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International journalists' organisation denounces state secrets law enacted in Japan

The International Federation of Journalists (IFJ) has denounced the enactment of a strict state secrets law in Japan that will toughen penalties for leaks, stating that it will restrict the freedom of the country's media and help officials in power cover up corruption.

Under the law, which was passed by the Upper House of the Japanese Parliament last Friday, 6 December 2013, public servants or other people with access to state secrets could be jailed for up to ten years for leaking them, while journalists and others in the private sector convicted of encouraging such leaks could get up to five years if they use "grossly inappropriate" means to solicit the information.

"We are deeply concerned about the enactment of this extremely severe law which was rushed through the Japanese Parliament far too quickly without an independent review process or consultation," said IFJ President Jim Boumelha.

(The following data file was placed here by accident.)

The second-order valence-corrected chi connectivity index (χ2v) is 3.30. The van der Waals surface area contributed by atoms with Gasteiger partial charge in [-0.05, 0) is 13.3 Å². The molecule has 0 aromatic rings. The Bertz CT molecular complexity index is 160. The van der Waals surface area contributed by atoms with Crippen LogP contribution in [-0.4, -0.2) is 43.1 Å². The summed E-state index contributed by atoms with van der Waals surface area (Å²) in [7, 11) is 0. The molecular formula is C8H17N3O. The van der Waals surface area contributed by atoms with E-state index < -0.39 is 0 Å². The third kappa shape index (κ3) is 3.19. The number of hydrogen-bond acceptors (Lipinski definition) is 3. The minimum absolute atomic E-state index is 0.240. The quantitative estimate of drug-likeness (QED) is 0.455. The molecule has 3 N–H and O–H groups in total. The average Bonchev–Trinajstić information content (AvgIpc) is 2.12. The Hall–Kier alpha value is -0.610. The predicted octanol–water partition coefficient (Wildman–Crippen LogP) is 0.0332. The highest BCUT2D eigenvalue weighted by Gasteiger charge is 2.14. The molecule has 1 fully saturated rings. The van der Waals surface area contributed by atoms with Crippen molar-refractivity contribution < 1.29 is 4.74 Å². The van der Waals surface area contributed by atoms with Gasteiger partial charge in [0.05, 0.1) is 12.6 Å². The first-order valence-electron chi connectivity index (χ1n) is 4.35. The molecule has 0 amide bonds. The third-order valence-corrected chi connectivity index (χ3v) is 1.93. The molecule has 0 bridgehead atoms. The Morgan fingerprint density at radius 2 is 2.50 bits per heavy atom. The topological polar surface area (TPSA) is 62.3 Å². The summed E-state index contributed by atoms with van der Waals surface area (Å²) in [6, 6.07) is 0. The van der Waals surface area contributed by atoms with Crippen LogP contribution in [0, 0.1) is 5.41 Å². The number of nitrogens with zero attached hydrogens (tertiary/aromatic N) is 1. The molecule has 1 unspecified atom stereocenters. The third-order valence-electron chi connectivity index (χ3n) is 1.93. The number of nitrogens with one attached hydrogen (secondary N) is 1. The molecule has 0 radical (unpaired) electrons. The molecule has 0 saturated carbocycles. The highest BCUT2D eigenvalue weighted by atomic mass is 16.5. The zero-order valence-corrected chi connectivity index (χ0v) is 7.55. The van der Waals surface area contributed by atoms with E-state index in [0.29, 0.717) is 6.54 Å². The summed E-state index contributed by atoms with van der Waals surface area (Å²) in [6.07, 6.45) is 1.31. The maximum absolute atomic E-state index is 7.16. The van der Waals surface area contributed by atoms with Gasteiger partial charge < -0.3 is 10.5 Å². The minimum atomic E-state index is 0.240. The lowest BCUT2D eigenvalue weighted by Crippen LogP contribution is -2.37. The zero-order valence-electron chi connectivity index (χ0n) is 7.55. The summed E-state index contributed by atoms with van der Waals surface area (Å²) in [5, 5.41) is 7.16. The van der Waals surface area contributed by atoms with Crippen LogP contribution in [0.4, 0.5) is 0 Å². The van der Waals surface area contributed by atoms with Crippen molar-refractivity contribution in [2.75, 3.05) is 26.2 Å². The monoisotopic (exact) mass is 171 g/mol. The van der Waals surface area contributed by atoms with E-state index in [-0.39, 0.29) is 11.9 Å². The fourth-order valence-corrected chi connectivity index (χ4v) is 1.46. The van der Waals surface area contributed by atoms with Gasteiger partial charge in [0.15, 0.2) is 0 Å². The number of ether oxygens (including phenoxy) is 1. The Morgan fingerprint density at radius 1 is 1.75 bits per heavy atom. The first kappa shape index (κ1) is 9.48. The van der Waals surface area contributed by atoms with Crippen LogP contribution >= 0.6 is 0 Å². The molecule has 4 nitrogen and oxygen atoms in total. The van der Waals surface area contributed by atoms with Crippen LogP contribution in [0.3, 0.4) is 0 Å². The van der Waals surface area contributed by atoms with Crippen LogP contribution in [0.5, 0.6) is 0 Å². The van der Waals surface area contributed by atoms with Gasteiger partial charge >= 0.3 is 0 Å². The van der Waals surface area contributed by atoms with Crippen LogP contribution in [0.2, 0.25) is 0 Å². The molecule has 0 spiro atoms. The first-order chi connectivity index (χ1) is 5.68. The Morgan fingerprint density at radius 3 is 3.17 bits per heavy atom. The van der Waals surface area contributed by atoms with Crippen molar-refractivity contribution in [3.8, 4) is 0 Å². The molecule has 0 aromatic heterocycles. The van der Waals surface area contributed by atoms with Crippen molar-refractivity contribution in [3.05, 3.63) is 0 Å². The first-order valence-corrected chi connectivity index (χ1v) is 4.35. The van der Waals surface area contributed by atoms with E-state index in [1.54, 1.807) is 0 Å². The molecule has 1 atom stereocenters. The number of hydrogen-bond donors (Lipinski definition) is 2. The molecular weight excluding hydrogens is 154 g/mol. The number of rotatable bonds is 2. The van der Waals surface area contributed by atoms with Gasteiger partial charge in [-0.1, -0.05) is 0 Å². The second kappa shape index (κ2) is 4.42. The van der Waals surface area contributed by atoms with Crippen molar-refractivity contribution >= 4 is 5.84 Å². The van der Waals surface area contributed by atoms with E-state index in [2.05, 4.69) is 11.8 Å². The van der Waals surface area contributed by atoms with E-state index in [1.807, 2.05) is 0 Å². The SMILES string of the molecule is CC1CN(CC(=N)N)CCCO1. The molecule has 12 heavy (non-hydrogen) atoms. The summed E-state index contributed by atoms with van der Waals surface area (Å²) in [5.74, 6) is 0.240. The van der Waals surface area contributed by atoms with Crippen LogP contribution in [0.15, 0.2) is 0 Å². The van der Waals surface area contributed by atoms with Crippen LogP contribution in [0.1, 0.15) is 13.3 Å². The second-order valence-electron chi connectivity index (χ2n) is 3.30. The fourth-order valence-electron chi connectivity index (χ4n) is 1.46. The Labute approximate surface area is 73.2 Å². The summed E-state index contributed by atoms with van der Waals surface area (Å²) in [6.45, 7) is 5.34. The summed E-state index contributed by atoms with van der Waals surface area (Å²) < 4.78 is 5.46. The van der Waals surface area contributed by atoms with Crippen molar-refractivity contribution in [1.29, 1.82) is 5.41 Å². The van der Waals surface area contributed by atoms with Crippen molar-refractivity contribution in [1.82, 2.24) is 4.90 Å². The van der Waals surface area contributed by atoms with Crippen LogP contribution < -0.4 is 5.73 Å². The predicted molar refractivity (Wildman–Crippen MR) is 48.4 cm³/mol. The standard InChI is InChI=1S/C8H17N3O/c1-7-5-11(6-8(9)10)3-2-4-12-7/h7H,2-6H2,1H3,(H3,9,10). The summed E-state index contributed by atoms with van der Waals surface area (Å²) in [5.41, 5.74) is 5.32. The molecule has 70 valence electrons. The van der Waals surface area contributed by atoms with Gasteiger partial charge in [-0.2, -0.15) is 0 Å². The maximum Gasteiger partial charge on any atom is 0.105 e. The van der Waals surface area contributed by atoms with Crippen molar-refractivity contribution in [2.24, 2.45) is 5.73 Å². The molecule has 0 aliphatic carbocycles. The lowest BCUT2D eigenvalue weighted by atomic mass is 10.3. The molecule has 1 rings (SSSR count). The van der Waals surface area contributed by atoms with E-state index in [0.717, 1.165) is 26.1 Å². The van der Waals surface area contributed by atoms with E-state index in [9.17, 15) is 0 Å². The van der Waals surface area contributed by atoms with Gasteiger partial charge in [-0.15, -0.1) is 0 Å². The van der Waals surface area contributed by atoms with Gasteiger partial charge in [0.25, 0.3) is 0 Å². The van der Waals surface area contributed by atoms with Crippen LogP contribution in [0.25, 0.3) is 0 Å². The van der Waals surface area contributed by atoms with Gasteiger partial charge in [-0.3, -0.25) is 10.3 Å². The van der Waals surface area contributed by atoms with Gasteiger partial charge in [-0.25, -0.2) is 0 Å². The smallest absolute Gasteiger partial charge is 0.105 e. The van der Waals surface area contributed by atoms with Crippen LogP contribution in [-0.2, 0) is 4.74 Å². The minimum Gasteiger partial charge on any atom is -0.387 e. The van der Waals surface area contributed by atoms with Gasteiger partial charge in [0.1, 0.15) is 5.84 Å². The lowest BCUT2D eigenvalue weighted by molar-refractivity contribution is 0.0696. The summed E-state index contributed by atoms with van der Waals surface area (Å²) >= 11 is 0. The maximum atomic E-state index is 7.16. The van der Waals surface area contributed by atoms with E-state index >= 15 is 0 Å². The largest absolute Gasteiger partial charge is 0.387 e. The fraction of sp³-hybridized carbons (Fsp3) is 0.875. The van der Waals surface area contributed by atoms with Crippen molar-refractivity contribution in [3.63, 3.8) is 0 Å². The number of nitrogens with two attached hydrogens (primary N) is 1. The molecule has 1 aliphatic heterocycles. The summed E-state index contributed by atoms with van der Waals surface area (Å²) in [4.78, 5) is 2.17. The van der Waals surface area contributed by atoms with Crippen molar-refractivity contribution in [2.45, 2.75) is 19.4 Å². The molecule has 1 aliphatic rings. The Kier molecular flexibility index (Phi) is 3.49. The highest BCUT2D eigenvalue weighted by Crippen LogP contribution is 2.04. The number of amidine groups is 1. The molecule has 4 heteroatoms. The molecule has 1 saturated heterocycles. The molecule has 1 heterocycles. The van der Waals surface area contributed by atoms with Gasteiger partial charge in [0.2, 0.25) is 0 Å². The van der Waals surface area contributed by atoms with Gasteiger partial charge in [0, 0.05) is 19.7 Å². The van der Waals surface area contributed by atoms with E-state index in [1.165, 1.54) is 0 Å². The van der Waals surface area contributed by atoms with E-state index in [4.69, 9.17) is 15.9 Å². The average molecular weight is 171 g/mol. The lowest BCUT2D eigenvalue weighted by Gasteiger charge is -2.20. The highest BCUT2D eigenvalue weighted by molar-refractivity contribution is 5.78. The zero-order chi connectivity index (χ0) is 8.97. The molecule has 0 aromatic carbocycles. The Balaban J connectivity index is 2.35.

"The law will deter potential whistleblowers in Japan from approaching journalists with information that is in the public interest, thereby undermining the ability of the media to report on issues that criticize and expose corruptions, abuse and wrongdoings."

According to media reports, the Japanese Prime Minister, Shinzo Abe, has said the law is needed to ensure the smooth operation of a new National Securities Council and to persuade foreign countries such as the United States to share information. Its enactment coincides with the worldwide debate on secrecy following the leaking of US National Security Agency document by Edward Snowden.

"This absolutely scandalous law has been created by bureaucrats in Japan to stifle and intimidate those people who have the courage to criticize the country's structures of power and stand up for the public good," said IFJ General Secretary Beth Costa. "The bill will not protect the safety of the people of Japan, it will prevent the truth from being told."

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